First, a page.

July 26, 2008 - With the stumbling U.S. economy states are being forced to slash spending on services like education and health care and cutting jobs to close a $40 billion shortfall in the current fiscal year. (States Slammed by Tax Shortfalls by Conor Dougherty, Amy Merrick and Anton Troianovski, The Wall Street Journal, 7/24/2008)
The federal government has spoken: "Tobacco products are not safe and cannot be made safe and there is no medically established public health benefit associated with tobacco" as written by Michael Leavitt, Secretary of Health and Human Services in a letter to Joe Barton, R-Texas the senior Republican on the Energy and Commerce Committee. Bush administration opposes legislation to give FDA authority to regulate tobacco products..
When the FDA determines that a drug is not safe it is removed from the market and is no longer available for consumption to prevent more people from being adversely effected.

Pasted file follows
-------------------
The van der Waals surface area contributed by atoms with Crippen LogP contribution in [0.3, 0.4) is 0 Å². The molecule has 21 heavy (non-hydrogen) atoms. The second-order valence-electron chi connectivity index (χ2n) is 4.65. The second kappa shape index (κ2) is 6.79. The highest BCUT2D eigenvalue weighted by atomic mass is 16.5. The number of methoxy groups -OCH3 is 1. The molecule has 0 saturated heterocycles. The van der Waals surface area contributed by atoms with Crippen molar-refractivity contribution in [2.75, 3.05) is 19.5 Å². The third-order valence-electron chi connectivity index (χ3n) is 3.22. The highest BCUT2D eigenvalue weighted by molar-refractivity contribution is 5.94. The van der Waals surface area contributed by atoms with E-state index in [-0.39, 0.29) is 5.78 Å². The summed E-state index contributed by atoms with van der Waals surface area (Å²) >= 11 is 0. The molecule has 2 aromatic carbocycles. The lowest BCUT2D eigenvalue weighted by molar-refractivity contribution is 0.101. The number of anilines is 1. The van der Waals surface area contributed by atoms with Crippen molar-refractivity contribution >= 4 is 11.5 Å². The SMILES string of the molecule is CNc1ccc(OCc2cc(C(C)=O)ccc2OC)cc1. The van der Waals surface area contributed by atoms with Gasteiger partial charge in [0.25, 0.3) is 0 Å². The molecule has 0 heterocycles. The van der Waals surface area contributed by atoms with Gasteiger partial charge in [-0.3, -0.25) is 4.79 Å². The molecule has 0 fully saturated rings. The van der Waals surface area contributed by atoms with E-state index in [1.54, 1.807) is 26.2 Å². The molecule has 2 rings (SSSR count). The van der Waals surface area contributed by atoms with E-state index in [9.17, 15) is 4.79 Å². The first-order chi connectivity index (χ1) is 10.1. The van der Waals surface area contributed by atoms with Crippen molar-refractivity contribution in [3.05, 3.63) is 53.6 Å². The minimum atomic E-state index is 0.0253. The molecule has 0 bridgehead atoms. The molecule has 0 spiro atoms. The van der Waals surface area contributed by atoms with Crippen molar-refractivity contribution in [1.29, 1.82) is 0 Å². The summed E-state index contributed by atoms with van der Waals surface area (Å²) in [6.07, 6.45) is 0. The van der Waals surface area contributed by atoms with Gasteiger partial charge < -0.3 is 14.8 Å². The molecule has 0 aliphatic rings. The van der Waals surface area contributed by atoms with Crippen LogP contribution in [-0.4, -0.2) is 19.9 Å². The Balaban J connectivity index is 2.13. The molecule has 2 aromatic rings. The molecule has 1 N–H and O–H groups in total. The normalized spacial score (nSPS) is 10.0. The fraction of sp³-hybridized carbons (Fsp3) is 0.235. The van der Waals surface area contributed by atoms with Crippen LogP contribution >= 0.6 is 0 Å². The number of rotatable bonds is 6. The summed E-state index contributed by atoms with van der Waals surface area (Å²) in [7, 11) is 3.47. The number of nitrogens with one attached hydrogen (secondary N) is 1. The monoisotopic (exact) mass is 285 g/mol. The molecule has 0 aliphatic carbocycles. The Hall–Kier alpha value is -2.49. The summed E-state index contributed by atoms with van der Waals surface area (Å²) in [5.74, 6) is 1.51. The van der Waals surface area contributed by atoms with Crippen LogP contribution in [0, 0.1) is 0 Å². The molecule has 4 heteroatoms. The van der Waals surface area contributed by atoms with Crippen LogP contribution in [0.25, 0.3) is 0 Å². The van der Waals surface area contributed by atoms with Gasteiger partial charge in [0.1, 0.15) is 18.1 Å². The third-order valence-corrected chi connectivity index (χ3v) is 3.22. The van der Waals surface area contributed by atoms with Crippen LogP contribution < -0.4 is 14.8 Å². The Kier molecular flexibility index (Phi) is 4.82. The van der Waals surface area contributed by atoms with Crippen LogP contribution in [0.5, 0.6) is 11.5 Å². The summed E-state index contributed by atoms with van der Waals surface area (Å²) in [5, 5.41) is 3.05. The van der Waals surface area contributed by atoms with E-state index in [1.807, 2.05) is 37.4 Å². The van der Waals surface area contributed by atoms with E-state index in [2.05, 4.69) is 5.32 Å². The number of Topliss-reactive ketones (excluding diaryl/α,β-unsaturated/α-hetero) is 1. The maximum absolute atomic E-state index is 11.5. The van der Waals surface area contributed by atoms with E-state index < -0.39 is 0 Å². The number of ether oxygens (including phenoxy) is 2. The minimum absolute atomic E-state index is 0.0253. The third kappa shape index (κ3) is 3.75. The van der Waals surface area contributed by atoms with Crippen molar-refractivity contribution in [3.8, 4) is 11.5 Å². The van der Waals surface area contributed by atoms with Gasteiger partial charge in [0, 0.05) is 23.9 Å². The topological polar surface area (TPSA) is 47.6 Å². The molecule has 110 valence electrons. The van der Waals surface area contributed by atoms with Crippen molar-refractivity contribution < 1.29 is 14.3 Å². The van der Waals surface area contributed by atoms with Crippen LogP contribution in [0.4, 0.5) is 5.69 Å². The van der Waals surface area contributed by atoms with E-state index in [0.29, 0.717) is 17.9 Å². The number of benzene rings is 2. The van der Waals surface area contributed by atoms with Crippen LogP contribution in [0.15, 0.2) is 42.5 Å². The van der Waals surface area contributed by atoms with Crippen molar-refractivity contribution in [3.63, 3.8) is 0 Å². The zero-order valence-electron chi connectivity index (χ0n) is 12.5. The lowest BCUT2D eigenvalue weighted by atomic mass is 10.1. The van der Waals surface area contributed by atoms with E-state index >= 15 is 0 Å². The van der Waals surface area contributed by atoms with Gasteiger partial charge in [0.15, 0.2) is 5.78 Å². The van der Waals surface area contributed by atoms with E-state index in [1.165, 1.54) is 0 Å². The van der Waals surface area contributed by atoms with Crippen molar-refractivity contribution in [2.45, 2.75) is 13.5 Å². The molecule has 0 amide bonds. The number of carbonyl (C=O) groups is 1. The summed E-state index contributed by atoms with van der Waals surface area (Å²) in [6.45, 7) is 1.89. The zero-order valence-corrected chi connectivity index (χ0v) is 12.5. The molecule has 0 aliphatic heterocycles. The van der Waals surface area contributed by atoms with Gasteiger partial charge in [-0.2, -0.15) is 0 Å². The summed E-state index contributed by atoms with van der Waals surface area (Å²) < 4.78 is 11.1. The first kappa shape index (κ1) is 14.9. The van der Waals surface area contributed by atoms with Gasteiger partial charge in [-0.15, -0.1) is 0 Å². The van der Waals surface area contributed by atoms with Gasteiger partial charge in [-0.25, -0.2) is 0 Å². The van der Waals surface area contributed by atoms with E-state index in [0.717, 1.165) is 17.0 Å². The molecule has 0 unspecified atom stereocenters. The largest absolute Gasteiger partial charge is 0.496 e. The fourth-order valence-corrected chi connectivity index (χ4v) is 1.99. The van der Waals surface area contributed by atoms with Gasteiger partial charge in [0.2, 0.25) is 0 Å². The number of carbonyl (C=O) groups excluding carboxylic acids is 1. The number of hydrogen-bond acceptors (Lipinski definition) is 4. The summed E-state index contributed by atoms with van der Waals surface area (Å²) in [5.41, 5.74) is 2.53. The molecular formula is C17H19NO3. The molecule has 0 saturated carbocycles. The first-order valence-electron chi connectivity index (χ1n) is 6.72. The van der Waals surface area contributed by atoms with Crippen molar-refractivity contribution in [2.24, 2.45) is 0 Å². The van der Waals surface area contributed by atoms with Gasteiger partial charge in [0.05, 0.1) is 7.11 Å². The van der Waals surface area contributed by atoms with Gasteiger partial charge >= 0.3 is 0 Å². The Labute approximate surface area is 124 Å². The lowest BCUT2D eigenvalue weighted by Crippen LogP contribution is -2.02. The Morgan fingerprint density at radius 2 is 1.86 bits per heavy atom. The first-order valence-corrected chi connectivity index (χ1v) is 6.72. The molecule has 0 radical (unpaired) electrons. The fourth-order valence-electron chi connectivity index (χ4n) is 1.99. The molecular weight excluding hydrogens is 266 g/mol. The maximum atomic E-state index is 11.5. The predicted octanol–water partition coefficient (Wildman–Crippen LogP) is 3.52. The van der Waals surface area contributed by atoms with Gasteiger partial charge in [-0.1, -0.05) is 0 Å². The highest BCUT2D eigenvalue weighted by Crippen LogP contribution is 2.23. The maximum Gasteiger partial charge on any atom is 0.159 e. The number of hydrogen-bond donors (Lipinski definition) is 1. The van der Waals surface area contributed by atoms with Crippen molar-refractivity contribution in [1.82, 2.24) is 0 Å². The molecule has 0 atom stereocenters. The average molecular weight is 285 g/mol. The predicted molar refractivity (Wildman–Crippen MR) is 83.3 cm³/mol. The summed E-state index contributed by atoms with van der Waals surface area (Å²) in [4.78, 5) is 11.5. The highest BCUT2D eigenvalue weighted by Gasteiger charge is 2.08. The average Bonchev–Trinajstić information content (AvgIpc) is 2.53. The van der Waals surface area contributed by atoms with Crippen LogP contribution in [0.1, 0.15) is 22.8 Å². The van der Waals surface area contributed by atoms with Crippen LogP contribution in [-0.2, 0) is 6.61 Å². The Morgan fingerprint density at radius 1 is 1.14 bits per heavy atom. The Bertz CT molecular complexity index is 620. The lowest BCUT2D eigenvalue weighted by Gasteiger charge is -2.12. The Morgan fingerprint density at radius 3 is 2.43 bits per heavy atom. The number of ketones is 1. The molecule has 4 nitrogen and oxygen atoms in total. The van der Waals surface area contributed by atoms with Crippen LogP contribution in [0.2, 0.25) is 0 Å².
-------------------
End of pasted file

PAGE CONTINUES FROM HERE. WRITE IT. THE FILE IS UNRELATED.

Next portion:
We must do the same for tobacco - all tobacco products. Taking a look at tobacco companies financial reports we learn that the tobacco market declines mainly from the impact of tax-driven pricing and implementation of indoor public smoking restrictions. Most analysts estimate that a 10% increase in cigarette prices would reduce overall consumption by between 3 and 5%. Simply raising the cost of cigarettes makes non-smokers less likely to start, according to the U.S. government's Centers for Disease Control and Prevention. Raising cigarette excise taxes has proven to deter youth from becoming addicted to tobacco and has motivated thousands of Americans to quit.
As pointed out by Lynn Greaves, VP of the Saskatchewan Coalition for Tobacco Reduction "Tobacco taxation has been the strongest tobacco reduction measure that exists in the world today."
The federal government has spoken we must get unsafe tobacco products out of the market place.
Related news brief: How to get most smokers to quit?? - Keep On Raising The Price..
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